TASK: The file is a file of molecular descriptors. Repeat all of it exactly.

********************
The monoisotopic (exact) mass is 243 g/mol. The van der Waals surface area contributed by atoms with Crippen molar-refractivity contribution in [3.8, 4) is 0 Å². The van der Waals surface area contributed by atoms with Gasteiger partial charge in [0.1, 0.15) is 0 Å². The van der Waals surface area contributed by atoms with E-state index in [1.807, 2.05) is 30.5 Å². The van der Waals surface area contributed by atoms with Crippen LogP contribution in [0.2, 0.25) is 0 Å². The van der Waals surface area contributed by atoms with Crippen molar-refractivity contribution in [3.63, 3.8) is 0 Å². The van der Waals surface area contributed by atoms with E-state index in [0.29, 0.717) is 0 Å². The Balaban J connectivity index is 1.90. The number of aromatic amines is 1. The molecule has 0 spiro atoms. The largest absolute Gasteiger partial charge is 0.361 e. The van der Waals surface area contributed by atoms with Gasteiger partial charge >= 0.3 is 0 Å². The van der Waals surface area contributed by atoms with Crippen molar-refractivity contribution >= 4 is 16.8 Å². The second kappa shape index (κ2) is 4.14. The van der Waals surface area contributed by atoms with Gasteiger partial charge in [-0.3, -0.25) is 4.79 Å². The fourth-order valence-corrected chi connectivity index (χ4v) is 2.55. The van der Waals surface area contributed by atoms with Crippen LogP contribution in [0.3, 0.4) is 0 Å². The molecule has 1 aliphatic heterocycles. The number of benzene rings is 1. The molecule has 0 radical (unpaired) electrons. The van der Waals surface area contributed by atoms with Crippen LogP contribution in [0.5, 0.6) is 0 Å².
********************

The monoisotopic (exact) mass is 243 g/mol. The van der Waals surface area contributed by atoms with Crippen molar-refractivity contribution in [3.8, 4) is 0 Å². The van der Waals surface area contributed by atoms with Gasteiger partial charge in [0.1, 0.15) is 0 Å². The van der Waals surface area contributed by atoms with E-state index in [1.807, 2.05) is 30.5 Å². The van der Waals surface area contributed by atoms with Crippen LogP contribution in [0.2, 0.25) is 0 Å². The van der Waals surface area contributed by atoms with Crippen molar-refractivity contribution in [3.63, 3.8) is 0 Å². The van der Waals surface area contributed by atoms with E-state index in [0.29, 0.717) is 0 Å². The Balaban J connectivity index is 1.90. The number of aromatic amines is 1. The molecule has 0 spiro atoms. The largest absolute Gasteiger partial charge is 0.361 e. The van der Waals surface area contributed by atoms with Gasteiger partial charge >= 0.3 is 0 Å². The van der Waals surface area contributed by atoms with Crippen molar-refractivity contribution >= 4 is 16.8 Å². The second kappa shape index (κ2) is 4.14. The van der Waals surface area contributed by atoms with Gasteiger partial charge in [-0.3, -0.25) is 4.79 Å². The fourth-order valence-corrected chi connectivity index (χ4v) is 2.55. The van der Waals surface area contributed by atoms with Crippen LogP contribution in [0.3, 0.4) is 0 Å². The molecule has 1 aliphatic heterocycles. The number of benzene rings is 1. The molecule has 0 radical (unpaired) electrons. The van der Waals surface area contributed by atoms with Crippen LogP contribution in [0.5, 0.6) is 0 Å².